It took me many, many years to master the art of sourdough. When I say ‘master’ I say this with tongue in cheek. One never really ‘masters’ sourdough. It masters us. When we give in to what it wants, it behaves. When we try to fight it, inevitably it will lead us to a learning opportunity, if nothing else.
Prefermentation is a good example of this. I dislike the word, as it implies ‘before fermentation’. It also implies ‘early fermentation’, so it’s ambiguous. In addition, the term isn’t really descriptive of what it actually does. Apart from some sort of fermentation process, it is also a gluten growing and strengthening process. By the time flour has been softened and stretched around for a good few hours, gluten grows like crazy. This is really a big part of why prefermentation is important to making great bread.
I guess I need to roll things back a bit. Since I started writing about all things sourdough, the internet has educated people a lot. My first blog on this subject was written over twelve years ago, and the subject was very new and different to the outside world back then. As was the whole arcane practice of breadmaking; particularly sourdough. It was very ‘out there’. For me, it was part of bakery life.
Now it’s science. So for those of us who have not yet covered the subject in detail, allow me to elaborate. For the rest, I’ll get to the practical stuff shortly.
Prefermentation has been used for hundreds of years. Long before the internet. Throughout Europe, where the modern, fashionable styles breadmaking really began, prefermentation is considered to be an integral part of the breadmaking process - whether sourdough or yeasted bread is being made. Indeed, European bakers I have met see bread as bread, not ‘sourdough’ or ‘yeasted’. This is largely because of prefermentation - which literally turns any dough into a fermented dough. Here’s a few well known variations on the prefermentation principle, as practiced in different countries and regions:
A ‘poolish’ is a wet preferment. It’s generally one part flour to one part water, with about 1% yeast. Common through France and Europe.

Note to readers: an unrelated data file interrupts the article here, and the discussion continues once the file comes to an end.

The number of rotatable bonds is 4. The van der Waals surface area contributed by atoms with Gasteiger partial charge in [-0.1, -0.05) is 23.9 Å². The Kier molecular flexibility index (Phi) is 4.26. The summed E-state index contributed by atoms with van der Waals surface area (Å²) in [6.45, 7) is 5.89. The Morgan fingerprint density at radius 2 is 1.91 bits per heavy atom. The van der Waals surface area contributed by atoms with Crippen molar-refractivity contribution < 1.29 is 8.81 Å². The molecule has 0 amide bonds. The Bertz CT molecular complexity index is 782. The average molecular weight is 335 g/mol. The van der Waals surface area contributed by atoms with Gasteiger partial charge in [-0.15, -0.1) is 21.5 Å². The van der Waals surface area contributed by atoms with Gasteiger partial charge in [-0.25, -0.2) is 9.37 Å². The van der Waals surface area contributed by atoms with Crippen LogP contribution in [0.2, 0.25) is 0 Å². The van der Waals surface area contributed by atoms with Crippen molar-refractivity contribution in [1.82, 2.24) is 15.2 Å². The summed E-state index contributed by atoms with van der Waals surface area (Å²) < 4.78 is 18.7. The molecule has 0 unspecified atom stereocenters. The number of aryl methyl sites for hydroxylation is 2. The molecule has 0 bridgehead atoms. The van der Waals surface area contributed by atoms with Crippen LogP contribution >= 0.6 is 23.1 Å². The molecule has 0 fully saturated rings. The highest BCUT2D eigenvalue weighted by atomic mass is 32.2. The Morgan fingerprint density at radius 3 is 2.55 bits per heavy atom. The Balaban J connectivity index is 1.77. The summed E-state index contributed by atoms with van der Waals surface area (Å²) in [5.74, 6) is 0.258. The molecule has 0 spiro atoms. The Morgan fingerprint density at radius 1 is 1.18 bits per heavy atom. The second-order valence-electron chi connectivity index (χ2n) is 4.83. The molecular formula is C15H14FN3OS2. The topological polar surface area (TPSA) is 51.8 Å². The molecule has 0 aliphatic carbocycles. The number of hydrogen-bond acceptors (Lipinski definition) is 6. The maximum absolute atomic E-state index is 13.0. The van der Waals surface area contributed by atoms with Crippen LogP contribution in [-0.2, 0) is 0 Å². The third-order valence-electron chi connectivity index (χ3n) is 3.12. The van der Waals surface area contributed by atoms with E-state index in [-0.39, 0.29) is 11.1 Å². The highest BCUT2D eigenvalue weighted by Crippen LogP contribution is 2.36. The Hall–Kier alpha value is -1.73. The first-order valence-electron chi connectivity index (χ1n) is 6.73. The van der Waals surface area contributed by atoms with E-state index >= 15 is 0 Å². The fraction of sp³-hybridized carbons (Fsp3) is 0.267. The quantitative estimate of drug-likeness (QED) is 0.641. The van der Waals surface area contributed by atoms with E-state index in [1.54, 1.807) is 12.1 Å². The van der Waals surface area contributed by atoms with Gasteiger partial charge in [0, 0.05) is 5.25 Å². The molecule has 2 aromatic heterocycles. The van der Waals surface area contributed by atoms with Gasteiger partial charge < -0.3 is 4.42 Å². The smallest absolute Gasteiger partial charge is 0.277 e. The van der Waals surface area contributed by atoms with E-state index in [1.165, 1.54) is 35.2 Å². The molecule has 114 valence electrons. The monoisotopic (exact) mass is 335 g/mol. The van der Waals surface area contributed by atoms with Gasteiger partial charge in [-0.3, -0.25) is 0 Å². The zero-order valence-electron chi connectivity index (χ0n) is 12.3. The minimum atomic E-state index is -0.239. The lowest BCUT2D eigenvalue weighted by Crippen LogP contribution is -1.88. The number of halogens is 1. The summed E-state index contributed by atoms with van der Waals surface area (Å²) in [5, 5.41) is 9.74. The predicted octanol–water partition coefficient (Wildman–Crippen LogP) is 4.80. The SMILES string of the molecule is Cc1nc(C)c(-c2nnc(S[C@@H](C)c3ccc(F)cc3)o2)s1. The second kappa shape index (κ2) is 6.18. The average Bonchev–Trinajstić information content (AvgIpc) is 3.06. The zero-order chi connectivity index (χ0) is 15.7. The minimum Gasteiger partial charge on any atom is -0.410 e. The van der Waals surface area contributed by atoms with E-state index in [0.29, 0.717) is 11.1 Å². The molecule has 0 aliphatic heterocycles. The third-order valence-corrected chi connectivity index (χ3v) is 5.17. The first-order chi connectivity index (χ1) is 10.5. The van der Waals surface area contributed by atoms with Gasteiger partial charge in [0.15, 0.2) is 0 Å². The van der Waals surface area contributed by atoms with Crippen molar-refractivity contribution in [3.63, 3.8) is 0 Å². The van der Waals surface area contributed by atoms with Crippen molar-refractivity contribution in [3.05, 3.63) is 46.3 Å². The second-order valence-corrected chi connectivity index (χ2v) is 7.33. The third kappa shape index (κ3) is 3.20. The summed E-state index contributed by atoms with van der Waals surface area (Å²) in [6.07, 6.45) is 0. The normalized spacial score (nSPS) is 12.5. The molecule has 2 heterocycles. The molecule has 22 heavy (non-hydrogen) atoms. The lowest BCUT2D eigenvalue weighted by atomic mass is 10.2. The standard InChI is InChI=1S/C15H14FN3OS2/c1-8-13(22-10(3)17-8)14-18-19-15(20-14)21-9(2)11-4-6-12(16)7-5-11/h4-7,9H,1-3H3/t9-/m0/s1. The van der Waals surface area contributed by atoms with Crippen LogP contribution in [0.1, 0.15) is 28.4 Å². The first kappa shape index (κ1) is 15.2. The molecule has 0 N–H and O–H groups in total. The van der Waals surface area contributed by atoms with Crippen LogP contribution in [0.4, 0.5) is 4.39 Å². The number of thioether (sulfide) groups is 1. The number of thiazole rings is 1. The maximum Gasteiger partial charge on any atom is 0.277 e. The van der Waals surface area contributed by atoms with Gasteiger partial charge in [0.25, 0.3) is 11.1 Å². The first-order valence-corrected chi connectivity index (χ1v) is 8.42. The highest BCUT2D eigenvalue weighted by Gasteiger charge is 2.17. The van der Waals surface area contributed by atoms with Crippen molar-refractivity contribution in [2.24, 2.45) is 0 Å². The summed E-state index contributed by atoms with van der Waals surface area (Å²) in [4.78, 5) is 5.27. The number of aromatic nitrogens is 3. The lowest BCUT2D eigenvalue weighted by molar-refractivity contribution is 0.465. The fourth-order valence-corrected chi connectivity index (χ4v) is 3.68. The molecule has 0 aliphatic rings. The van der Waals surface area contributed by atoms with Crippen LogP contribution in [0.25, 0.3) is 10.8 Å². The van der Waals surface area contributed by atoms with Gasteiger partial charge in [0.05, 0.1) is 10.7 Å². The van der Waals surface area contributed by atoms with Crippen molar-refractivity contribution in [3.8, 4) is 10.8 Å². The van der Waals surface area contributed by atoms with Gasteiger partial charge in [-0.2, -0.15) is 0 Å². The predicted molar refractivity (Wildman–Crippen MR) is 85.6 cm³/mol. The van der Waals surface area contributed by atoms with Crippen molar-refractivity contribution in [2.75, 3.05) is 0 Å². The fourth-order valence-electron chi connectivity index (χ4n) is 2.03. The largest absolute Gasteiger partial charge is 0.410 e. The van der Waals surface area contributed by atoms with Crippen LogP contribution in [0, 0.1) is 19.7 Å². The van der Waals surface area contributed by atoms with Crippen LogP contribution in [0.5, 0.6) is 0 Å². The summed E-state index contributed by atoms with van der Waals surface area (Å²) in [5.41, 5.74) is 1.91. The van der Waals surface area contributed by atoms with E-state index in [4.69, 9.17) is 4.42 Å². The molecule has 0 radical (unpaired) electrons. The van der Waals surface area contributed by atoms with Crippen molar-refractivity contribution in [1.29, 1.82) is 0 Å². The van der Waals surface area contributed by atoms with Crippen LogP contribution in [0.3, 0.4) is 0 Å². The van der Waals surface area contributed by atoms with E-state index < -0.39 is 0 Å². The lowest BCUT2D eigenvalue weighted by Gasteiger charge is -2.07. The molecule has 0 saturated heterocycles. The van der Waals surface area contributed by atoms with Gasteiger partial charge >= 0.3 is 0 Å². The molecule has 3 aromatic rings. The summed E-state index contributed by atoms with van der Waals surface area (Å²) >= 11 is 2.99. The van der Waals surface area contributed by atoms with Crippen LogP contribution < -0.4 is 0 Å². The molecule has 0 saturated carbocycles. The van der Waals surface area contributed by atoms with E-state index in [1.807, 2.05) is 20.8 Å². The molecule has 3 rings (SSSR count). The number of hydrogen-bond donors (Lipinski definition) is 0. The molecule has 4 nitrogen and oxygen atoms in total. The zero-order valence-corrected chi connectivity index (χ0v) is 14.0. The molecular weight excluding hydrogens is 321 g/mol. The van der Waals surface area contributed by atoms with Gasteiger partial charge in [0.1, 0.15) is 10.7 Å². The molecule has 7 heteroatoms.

A ‘biga’ is a firm, or dry preferment. It’s usually made at two parts flour to one part water with 1% yeast, so it’s like a dough. Also common, especially in Italian influenced bakeries.
A ‘young levain’ is another wet preferment. It is part of a series of ‘refreshments’ done from starter to dough in many bakeries with a sourdough in their bread range. It is like a poolish, except that it is a small amount of starter (rather than yeast) mixed with one part flour and one part water. While French in origin, this technique is widely used, especially in sourdough bakeries.
A ‘sponge’ is a term Australian bakers call another type of preferment. It is a similar ratio of flour to water, and usually involves fresh yeast (as opposed to powder), old dough, and / or overripe dough. What goes into it can vary - it is an all purpose preferment.
The common factor with all of these ways of prefermentation is that they are utilised by the baker ‘on the up’. This means that they are built upon at their peak of activity, or some time before it.
A preferment fails when it is allowed to ‘sink’. At sinking point, it becomes a starter, so it also becomes many times more powerful.
Letting your preferment go too far is like quadrupling the amount of yeast in your dough, while simultaneously pouring in vinegar. When a preferment is overripe, it will cause the dough to break down rapidly. It becomes acidic, and gluten is greatly affected by acid.